TEHRAN, Iran, April 12, (Agencies): Iran’s former president Mahmoud Ahmadinejad on Wednesday stunned the country by unexpectedly filing to run in the May presidential election, contradicting a recommendation from the supreme leader to stay out of the race. Ahmadinejad’s decision could upend an election many believed would be won by moderate President Hassan Rouhani, who negotiated the nuclear deal with world powers.
Though Rouhani has yet to formally register, many viewed him as a shoe-in following Supreme Leader Ayatollah Ali Khamenei’s recommendation in September for Ahmadinejad to stand down and conservatives’ inability to coalesce around a single candidate. Ahmadinejad’s firebrand style could prove appealing for hard-liners seeking a tough-talking candidate who can stand up to US President Donald Trump. His candidacy also could expose the fissures inside Iranian politics that linger since his contested 2009 re-election, which brought massive unrest.
Associated Press journalists watched as stunned election officials processed Ahmadinejad’s paperwork on Wednesday. Asked about Ahmadinejad’s decision, one Tehran-based analyst offered a blunt assessment. “It was an organized mutiny against Iran’s ruling system,” said Soroush Farhadian, who backs reformists. Ahmadinejad previously served two four-year terms from 2005 to 2013. Under Iranian law, he became eligible to run again after four years out of office, but he remains a polarizing figure, even among fellow hard-liners.
Two of his former vice-presidents have been jailed for corruption since he left office. Iran’s economy suffered under heavy international sanctions during his administration because of Western suspicions that Tehran was secretly pursuing nuclear weapons. Iran insists its nuclear program is for peaceful purposes. Ahmadinejad’s disputed re-election in 2009 sparked massive protests and a sweeping crackdown in which thousands of people were detained and dozens were killed. Internationally, Ahmadinejad is more known for repeatedly questioning the scale of the Holocaust, predicting Israel’s demise and expanding Iran’s contested nuclear program. The memory of the 2009 unrest likely sparked Khamenei’s comments in September. At that time, he recommended an unnamed candidate not seek office as it would bring about a “polarized situation” that would be “harmful for the county.”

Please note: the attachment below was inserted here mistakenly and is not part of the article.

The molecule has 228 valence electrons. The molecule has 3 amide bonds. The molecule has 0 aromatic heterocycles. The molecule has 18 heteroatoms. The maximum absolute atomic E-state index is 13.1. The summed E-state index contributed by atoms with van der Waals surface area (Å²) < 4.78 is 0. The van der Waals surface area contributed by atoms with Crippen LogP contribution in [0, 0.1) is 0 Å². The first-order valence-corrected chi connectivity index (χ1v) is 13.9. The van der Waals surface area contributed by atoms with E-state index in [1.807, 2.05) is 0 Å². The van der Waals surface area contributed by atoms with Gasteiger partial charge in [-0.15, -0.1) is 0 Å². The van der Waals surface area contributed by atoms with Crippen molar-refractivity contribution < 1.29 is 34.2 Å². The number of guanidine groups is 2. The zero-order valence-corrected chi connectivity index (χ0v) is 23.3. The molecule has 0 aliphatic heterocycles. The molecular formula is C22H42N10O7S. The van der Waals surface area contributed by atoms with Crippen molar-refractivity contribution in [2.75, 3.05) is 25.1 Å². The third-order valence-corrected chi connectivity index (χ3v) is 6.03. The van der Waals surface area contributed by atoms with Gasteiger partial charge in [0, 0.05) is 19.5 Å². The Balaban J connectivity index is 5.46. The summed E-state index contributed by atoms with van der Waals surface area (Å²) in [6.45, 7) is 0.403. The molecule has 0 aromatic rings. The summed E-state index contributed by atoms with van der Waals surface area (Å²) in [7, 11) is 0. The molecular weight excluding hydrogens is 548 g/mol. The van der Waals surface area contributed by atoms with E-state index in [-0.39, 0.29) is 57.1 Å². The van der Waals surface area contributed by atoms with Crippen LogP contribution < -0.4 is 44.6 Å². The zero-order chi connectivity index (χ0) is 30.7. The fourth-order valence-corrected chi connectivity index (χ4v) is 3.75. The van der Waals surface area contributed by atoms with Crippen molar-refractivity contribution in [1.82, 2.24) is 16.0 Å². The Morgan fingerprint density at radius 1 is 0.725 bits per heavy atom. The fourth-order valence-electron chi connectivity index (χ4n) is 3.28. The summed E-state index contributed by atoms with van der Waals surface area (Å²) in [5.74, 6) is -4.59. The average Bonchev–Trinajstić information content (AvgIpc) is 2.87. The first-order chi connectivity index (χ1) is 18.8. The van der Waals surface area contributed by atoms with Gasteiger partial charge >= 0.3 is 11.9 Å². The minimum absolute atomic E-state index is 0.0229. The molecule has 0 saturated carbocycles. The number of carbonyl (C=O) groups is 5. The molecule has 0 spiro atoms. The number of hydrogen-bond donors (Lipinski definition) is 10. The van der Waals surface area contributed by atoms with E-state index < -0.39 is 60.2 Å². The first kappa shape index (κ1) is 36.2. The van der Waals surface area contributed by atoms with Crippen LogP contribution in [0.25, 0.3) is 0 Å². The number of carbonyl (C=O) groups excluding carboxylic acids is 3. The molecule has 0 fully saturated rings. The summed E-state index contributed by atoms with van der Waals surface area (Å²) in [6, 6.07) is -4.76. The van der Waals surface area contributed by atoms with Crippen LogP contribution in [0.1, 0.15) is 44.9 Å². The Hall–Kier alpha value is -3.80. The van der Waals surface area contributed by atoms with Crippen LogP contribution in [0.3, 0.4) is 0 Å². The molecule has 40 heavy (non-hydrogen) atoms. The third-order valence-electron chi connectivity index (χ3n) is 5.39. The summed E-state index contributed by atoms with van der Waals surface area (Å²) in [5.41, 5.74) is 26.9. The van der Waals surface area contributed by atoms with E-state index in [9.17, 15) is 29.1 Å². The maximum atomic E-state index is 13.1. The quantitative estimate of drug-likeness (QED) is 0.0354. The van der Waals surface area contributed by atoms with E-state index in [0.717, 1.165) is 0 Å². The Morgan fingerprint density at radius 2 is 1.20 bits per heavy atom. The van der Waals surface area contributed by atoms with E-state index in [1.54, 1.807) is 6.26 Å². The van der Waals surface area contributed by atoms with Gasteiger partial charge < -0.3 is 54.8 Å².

Ahmadinejad described comments by the supreme leader suggesting he not run as “just advice” in a news conference shortly after submitting his registration. “His advice does not prevent me from running,” he said. “There is extensive pressure on me from dear people of different walks of life as their small servant to come to the election.” There was no immediate reaction from the supreme leader’s office. Ahmadinejad said his decision to run was intended to help former Vice-President Hamid Baghaei, a close confidant. Baghaei, who was imprisoned for seven months after he left office, registered alongside Ahmadinejad on Wednesday.